And the drive to meet the FA chairman Greg Dyke’s target of World Cup glory in Qatar in 2022 will be centred on the success of Moore, Hurst, Bobby Charlton and Co 50 years ago.

Ray Wilson, now 81, will be celebrated as the only Englishman to have won the FA Cup and World Cup in the same year, while Charlton and Nobby Stiles will also be recognised as the only Englishmen to have claimed winners’ medals in the World Cup and European Cup.

But there will be no tub-thumping ahead of France 2016, with a month-long build-up to the day when England ruled the world.

The Bobby Moore statue outside Wembley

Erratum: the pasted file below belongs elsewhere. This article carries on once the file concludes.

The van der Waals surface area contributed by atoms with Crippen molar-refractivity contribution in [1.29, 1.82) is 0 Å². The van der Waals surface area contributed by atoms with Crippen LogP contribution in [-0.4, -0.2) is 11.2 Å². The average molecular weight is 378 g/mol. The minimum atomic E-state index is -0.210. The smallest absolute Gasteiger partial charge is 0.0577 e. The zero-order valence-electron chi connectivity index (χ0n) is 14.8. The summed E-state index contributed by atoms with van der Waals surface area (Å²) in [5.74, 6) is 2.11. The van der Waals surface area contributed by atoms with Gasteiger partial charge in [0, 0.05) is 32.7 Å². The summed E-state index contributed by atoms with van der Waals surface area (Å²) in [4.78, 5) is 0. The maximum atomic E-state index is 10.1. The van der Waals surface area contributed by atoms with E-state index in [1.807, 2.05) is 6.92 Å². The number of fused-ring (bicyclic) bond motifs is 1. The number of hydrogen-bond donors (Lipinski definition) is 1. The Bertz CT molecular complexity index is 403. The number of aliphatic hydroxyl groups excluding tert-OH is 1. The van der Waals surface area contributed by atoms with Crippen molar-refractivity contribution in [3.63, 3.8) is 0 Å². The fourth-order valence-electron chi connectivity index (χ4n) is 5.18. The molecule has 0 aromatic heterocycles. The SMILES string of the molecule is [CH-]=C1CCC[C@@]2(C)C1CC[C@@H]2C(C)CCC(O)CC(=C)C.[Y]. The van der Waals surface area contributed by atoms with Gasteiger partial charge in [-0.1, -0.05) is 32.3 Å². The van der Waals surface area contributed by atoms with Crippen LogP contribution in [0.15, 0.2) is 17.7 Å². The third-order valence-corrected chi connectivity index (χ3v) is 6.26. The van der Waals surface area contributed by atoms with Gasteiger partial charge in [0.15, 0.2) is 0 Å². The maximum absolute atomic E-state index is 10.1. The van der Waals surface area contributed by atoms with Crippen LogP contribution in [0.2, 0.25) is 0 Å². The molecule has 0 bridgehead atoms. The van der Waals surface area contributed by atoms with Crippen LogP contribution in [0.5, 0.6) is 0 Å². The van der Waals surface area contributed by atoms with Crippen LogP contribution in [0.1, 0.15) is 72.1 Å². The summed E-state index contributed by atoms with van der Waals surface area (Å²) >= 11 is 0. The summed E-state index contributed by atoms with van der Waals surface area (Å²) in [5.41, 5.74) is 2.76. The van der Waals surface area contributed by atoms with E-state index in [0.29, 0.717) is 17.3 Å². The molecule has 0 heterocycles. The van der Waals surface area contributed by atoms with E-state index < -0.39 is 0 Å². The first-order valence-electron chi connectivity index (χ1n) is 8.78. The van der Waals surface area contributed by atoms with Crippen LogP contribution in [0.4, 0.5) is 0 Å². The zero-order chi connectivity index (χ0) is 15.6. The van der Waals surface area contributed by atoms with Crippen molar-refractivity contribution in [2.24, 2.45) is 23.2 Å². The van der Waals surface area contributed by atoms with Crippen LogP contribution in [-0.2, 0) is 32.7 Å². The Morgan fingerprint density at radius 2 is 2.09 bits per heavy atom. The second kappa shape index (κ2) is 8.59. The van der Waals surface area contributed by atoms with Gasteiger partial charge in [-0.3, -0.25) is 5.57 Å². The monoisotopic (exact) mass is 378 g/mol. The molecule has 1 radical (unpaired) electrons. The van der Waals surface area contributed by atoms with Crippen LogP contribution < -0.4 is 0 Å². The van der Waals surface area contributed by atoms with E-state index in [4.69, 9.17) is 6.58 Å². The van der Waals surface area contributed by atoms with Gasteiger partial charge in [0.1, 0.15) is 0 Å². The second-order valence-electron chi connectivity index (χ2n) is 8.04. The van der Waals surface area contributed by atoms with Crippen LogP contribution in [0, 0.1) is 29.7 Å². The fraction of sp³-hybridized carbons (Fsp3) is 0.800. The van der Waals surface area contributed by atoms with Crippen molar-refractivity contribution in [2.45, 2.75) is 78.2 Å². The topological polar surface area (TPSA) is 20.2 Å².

If France goes well, then the 1966 anniversary could prove the centrepiece of a glorious summer, but if Roy Hodgson’s men head back across the Channel with their heads bowed after another early exit, wallowing in the nostalgia of when we were kings would almost certainly have the Germans chuckling from the Baltic coast to Bavaria, not to mention the Italians, Spaniards and French – and maybe even those Danes and Greeks who have hoisted silverware in the 50 years since Moore cradled the Jules Rimet Trophy.

But the blue plaque for Moore is a good start in what should rightly be a year of celebration.

It is a subtle and understated gesture, but there is no harm in that, even if it has taken far too long for English football’s most iconic figure to be recognised. And maybe it is time for a year ending in six to have a happy outcome once again for England.

Diego Maradona’s Hand of God brought an unsavoury end to English ambitions in the 1986 World Cup, while Euro ’96 was all about those grey shirts and Gareth Southgate’s missed penalty.